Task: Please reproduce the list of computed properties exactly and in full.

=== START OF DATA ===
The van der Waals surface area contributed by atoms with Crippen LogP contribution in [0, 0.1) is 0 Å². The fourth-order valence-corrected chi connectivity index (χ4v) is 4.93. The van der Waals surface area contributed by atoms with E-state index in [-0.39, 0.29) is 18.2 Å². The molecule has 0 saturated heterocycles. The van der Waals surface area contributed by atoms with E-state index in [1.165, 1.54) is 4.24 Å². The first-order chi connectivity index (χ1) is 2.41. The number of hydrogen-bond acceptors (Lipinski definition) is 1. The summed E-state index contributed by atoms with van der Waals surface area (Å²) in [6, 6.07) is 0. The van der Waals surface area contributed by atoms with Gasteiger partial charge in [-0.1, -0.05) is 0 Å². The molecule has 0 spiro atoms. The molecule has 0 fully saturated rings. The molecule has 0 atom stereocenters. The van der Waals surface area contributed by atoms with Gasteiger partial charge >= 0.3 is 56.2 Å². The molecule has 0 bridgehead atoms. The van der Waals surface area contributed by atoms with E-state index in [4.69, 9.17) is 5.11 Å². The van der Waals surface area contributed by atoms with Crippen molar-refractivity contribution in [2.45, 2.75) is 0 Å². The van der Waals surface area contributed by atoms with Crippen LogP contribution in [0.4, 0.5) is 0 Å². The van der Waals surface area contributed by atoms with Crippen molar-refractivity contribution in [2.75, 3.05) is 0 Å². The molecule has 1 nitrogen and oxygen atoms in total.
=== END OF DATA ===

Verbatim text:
The van der Waals surface area contributed by atoms with Crippen LogP contribution in [0, 0.1) is 0 Å². The fourth-order valence-corrected chi connectivity index (χ4v) is 4.93. The van der Waals surface area contributed by atoms with E-state index in [-0.39, 0.29) is 18.2 Å². The molecule has 0 saturated heterocycles. The van der Waals surface area contributed by atoms with E-state index in [1.165, 1.54) is 4.24 Å². The first-order chi connectivity index (χ1) is 2.41. The number of hydrogen-bond acceptors (Lipinski definition) is 1. The summed E-state index contributed by atoms with van der Waals surface area (Å²) in [6, 6.07) is 0. The van der Waals surface area contributed by atoms with Gasteiger partial charge in [-0.1, -0.05) is 0 Å². The molecule has 0 spiro atoms. The molecule has 0 fully saturated rings. The molecule has 0 atom stereocenters. The van der Waals surface area contributed by atoms with Gasteiger partial charge >= 0.3 is 56.2 Å². The molecule has 0 bridgehead atoms. The van der Waals surface area contributed by atoms with E-state index in [4.69, 9.17) is 5.11 Å². The van der Waals surface area contributed by atoms with Crippen molar-refractivity contribution in [2.45, 2.75) is 0 Å². The van der Waals surface area contributed by atoms with Crippen LogP contribution in [0.4, 0.5) is 0 Å². The van der Waals surface area contributed by atoms with Crippen molar-refractivity contribution in [2.75, 3.05) is 0 Å². The molecule has 1 nitrogen and oxygen atoms in total.